Friday, February 21, 2014

Star Wars Phonics: Activity #1

One of the behaviors of autism spectrum disorder and Dabrowski's gifted overexcitabilities is hyperfocus and obsessions. Some frequent special interests are Legos, minecraft, Star Wars, Titanic, Subway, etc. It can be very difficult to redirect a child to anything outside of his interest.

So what's a mom to do?

If you can't beat 'em, join 'em.

One activity I have found that will capture my hyper-focused child's attention is to use word cards combined with Star Wars characters.

I downloaded some Star Wars printables from Teachers Notebook, cut out the characters, and glued them on construction paper. It would be great to have these laminated for durability.

For the activity, I put all the Abeka short vowel word cards on the floor and have my child make sentences. Sometimes we write extra words on paper; sometimes we just say any extra words that are needed.

"Darth Vader [chews] gum."

"Princess Leia met Luke Skywalker and zip[ped down] the hill."

Simple and effective.

Wednesday, February 5, 2014

Visual-Spatial Games

My children are interested in drafting, architecture, and engineering.

Here is my collection of visual-spatial exercises and games.

Ruler Game

Angle Identification Puzzles
Angle Rotation to Jewel

Jigsaw Puzzles
President Rotation Puzzle
Animal Puzzles
Customizable Jigsaw Puzzles

Tangram and Similar Puzzles
Place It Square Game

Tetris Puzzles
3D Tetris

Visual Spatial Test
Purdue Spatial Test

Visual Acuity
Stick Pattern Match
Color Puzzle

Construction Puzzles
Build a Rail Line

Cartesian Coordinate Games
Find the Alien
Shape Mods (This one is awesome!)

Tuesday, January 28, 2014

Ice Storm: 4 Essentials You Don't Want to be Without

The weatherman had the audacity to use the ‘s’ word on the air: ‘snow’! Those of us around here in South Georgia and North Florida know that dem’s fightin’ words. It’s a Yankee invasion all over again. Gov. Deal has put in a diplomatic request for Minnesota to come get this stuff and take it back where it belongs, but I hear negotiations are icy.

I suppose we will have to prepare. Here is a list of essentials:

1) Bread, milk, and eggs.

Everyone knows that the most important thing anyone needs in an emergency is hefty supply of French toast. Please hurry to the store and buy them out. You might want to spring for some cinnamon and syrup, too. Oh, and maybe some powdered sugar.

2) Deodorant

Ice is heavy. It knocks over trees. Which knock over power lines. Which renders hot water heaters useless. Which leads to stinky people. Stock up on deodorant. Those with teenagers should grab at least three and double up on the French toast supplies, too.

3) Board games

You will need a fair way to determine who goes first when it’s time to resort to cannibalism. I recommend something fairly straight forward like Chutes and Ladders. Candyland would not be advisable here. When people are already salivating over you, you don’t want them thinking of food any more than they already are. If you have a significant knowledge of random information, you might want to aim for trivia-style games. Here’s where your expertise in sci-fi celebrities of the 1970s can really be helpful.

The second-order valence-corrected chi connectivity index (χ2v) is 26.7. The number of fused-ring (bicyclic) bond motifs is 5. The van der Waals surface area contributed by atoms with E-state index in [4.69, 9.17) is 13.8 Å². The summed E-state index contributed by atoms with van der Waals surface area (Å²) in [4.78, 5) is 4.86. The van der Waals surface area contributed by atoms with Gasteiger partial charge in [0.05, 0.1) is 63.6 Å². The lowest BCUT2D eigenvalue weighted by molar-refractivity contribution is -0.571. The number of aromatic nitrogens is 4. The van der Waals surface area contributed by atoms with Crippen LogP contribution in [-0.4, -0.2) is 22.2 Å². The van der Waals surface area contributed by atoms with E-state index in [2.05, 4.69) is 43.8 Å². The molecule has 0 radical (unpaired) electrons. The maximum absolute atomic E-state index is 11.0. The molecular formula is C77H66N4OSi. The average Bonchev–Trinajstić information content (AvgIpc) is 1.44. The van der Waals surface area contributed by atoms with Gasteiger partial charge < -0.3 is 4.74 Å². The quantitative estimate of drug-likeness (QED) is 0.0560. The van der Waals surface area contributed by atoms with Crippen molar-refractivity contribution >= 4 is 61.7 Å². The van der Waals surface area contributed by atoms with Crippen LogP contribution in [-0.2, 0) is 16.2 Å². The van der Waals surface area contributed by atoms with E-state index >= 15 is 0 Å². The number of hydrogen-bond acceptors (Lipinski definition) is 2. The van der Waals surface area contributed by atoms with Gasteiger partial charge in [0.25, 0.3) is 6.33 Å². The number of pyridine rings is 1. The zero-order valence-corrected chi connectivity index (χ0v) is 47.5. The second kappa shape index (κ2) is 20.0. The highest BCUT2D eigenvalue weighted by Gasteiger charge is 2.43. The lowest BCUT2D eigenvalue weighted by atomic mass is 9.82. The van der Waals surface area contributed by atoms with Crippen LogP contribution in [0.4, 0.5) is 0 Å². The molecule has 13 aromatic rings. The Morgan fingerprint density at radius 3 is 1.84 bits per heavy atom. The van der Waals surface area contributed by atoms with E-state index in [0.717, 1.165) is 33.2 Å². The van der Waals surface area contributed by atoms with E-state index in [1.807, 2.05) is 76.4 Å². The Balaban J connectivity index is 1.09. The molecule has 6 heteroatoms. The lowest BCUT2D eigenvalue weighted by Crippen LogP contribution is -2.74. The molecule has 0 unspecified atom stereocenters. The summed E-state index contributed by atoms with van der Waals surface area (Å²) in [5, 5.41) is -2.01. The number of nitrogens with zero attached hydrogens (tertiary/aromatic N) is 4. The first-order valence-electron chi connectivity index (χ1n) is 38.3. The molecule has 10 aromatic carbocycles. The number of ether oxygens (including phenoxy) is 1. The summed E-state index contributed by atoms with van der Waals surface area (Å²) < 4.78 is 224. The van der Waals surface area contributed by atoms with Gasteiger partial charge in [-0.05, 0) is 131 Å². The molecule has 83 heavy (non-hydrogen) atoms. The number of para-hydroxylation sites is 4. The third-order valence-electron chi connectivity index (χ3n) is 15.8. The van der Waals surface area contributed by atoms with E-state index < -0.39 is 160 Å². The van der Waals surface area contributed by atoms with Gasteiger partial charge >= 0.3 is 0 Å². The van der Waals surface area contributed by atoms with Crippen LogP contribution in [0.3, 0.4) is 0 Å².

4) Flashlights

No matter the emergency, there is always a run on flashlights despite the fact that there was a run on them during the last emergency three months ago. Where did all the flashlights go? It’s simple. They shrank, just like wool sweaters and favorite jeans shrink. Between hurricane season and ice storms, while no one is looking, they migrate under the bed and slowly waste away. I hear this happens with snow shovels, too. Please help spread the word. Tool Migration Awareness benefits us all.

Dear reader, do be sensible, prepare, and act wisely. The Red Cross and other websites have great recommendations on what supplies you should have on hand during bad weather. Keep safe and stay warm.

Saturday, January 18, 2014

Table for Nine

There is a new column in the Thomasville Townie called Table for Nine. Written by yours truly, it tells the tales and antics of my large family.

This first column is about how children change the laws of physics.

CLICK HERE TO READ! Page 2, Upper left.


Friday, January 17, 2014

Arbor Day Poster Contest

Every year the Thomasville Garden Club selects a school from which to invite children to participate in their Arbor Day Poster Contest. This year they chose *drum roll* HOMESCHOOLERS, grades K-3rd, in Thomas and neighboring counties.
There are even prizes! $15 for 1st place in each grade and $25 for the overall winner.

Here are some tips from the TGC:
Poster Tips  

1. A good poster has a bold and simple design.  
2. Its message is easily understood, and is delivered both in picture and in text.  
3. Try providing paper to children in order to initiate the program.